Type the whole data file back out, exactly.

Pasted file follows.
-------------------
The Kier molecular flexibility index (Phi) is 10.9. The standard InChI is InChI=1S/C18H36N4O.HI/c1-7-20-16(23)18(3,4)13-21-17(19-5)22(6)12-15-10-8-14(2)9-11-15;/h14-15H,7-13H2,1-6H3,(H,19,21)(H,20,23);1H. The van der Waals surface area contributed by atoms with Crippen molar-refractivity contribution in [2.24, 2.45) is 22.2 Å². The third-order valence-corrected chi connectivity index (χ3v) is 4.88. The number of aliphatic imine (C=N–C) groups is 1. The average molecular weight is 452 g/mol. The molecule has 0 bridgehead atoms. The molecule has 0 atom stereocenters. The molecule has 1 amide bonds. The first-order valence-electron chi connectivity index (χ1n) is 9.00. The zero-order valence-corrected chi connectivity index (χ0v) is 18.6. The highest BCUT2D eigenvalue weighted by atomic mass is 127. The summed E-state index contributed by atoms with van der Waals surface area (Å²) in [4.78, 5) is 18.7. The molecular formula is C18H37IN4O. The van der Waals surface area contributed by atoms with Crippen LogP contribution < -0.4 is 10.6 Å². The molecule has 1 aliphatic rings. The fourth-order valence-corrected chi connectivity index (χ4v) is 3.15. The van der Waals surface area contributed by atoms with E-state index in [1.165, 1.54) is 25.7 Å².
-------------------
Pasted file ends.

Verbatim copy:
The Kier molecular flexibility index (Phi) is 10.9. The standard InChI is InChI=1S/C18H36N4O.HI/c1-7-20-16(23)18(3,4)13-21-17(19-5)22(6)12-15-10-8-14(2)9-11-15;/h14-15H,7-13H2,1-6H3,(H,19,21)(H,20,23);1H. The van der Waals surface area contributed by atoms with Crippen molar-refractivity contribution in [2.24, 2.45) is 22.2 Å². The third-order valence-corrected chi connectivity index (χ3v) is 4.88. The number of aliphatic imine (C=N–C) groups is 1. The average molecular weight is 452 g/mol. The molecule has 0 bridgehead atoms. The molecule has 0 atom stereocenters. The molecule has 1 amide bonds. The first-order valence-electron chi connectivity index (χ1n) is 9.00. The zero-order valence-corrected chi connectivity index (χ0v) is 18.6. The highest BCUT2D eigenvalue weighted by atomic mass is 127. The summed E-state index contributed by atoms with van der Waals surface area (Å²) in [4.78, 5) is 18.7. The molecular formula is C18H37IN4O. The van der Waals surface area contributed by atoms with Crippen LogP contribution < -0.4 is 10.6 Å². The molecule has 1 aliphatic rings. The fourth-order valence-corrected chi connectivity index (χ4v) is 3.15. The van der Waals surface area contributed by atoms with E-state index in [1.165, 1.54) is 25.7 Å².